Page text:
Shreya Sinha, researcher on the political economy of development and agrarian change in India, writes in India Forum on Nov. 28: “Contradictions of class, caste and gender are known to undermine, if not completely paralyze, progressive agrarian politics across India. … But there is much to celebrate in the efforts of the farm and farmer labor unions and other organizations towards overcoming these contradictions. … They recognize that expanding and sustaining this effort not only needs continuous political work on the ground but also the involvement and support of other sections of society. This is reflected in the alliances they have built with other kinds of progressive organizations such as students’ unions, teachers’ unions … the forging of these solidarities not only creates hope for progressive change within Punjab but also holds lessons for social movements beyond the state.”
The farmers have called for Bharat Bandh (India Shutdown) on Dec. 8 if a special parliament session does not repeal the laws. A joint statement released by CPI, CPI (M) and CPI (ML), Revolutionary Socialist Party and All India Forward Bloc said: “The Left parties extend their solidarity with and support to the ongoing massive agitation by Kisan (Farmers) organizations from all over the country against the new Agri laws. The Left parties extend their support to the call given by them for a Bharat Bandh on December 8.”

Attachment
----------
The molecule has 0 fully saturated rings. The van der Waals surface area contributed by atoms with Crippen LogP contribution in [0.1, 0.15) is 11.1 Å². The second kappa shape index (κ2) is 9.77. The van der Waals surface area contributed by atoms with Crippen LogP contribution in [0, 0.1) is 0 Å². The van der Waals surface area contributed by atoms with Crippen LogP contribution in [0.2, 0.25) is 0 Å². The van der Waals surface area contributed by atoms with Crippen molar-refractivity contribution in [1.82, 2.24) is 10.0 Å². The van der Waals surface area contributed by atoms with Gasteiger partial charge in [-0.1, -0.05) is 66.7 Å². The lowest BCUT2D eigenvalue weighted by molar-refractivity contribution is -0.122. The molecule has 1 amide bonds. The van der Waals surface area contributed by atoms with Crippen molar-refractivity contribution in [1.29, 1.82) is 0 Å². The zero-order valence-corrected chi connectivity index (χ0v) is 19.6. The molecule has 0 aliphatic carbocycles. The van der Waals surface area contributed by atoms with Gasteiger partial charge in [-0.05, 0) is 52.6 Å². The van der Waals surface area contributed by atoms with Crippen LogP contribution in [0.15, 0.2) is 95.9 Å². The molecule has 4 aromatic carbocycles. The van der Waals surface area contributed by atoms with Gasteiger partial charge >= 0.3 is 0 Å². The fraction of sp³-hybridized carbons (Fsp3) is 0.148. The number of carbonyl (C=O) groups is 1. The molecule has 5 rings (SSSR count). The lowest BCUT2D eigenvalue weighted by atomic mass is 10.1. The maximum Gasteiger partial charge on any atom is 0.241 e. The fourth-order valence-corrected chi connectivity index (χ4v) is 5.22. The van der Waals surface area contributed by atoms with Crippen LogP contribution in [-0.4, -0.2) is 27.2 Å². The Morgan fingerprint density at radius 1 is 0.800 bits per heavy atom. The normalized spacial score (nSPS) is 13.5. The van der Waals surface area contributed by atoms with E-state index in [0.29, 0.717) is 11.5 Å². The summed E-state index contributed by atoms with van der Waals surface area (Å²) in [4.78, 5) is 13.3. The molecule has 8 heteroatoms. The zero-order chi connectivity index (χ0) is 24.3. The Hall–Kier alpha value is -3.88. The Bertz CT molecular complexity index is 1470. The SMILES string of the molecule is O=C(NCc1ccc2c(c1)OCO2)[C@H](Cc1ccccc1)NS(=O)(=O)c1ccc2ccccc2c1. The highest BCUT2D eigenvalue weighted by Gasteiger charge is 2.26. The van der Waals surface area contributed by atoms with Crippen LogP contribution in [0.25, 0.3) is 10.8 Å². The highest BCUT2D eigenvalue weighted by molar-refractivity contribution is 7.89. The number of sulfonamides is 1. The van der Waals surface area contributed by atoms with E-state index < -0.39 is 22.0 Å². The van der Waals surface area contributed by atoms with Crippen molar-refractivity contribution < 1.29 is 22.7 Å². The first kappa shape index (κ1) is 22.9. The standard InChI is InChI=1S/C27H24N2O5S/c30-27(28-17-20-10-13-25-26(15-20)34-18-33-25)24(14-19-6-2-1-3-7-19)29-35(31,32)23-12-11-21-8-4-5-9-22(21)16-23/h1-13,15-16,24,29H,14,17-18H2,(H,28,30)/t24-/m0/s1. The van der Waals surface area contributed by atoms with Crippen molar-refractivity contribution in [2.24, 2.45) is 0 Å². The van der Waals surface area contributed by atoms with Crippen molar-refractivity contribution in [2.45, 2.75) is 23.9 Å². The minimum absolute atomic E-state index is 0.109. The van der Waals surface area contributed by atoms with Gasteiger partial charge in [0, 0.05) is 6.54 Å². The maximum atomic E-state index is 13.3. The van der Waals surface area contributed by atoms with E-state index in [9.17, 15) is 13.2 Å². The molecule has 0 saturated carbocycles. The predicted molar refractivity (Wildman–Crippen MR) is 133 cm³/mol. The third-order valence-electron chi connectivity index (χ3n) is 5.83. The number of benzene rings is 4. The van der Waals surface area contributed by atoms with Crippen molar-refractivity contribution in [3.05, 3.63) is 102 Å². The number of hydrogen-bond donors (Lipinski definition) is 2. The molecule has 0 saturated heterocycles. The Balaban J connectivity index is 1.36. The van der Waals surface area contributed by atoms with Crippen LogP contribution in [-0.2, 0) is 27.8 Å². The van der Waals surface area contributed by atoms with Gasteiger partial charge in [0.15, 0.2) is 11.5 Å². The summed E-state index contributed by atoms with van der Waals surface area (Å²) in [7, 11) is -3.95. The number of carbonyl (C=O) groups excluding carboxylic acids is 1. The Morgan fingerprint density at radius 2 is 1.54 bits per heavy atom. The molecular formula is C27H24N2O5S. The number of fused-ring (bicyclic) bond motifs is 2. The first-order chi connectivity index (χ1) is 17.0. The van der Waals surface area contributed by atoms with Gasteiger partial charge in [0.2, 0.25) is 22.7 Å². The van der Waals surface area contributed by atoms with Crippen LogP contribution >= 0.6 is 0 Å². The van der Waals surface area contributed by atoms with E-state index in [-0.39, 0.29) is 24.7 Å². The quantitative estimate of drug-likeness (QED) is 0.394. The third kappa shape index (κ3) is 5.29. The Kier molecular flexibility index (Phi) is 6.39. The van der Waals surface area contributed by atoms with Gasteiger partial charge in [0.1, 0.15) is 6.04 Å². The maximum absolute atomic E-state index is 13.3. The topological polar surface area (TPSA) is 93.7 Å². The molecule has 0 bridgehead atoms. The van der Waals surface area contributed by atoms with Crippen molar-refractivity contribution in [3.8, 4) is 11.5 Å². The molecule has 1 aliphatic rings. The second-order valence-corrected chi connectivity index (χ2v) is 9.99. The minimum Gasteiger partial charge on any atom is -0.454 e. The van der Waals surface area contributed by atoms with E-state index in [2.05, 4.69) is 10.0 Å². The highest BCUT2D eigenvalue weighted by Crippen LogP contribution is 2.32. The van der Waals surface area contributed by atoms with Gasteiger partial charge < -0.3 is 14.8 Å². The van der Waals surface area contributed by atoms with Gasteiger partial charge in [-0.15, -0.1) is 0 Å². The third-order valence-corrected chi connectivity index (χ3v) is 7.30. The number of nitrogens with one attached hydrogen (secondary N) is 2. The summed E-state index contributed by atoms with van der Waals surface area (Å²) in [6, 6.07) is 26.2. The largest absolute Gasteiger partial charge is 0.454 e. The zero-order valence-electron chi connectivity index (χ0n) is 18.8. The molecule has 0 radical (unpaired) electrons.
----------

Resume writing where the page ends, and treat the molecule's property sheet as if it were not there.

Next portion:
On Dec. 5, demonstrations in solidarity with the farmers were held in the U.S., Canada, Britain and Australia.
This is indeed a very challenging yet exciting time for the toilers in India. Workers and farmers in India produce the wealth of the country, but the land and the rich resources in the country are owned and under the control of the capitalist class. Bhagat Singh, the Indian revolutionary who was hanged by the British in 1931, wrote: “The only forces you can rely (upon) to bring about that revolution whether national or the socialist are the peasantry and the labor.”
As communists, we agree with Lenin when he said, “The struggle for land and freedom is a democratic struggle. The struggle to abolish the rule of capitalism is a socialist struggle.” (“The Proletariat and the Peasantry,” 1905)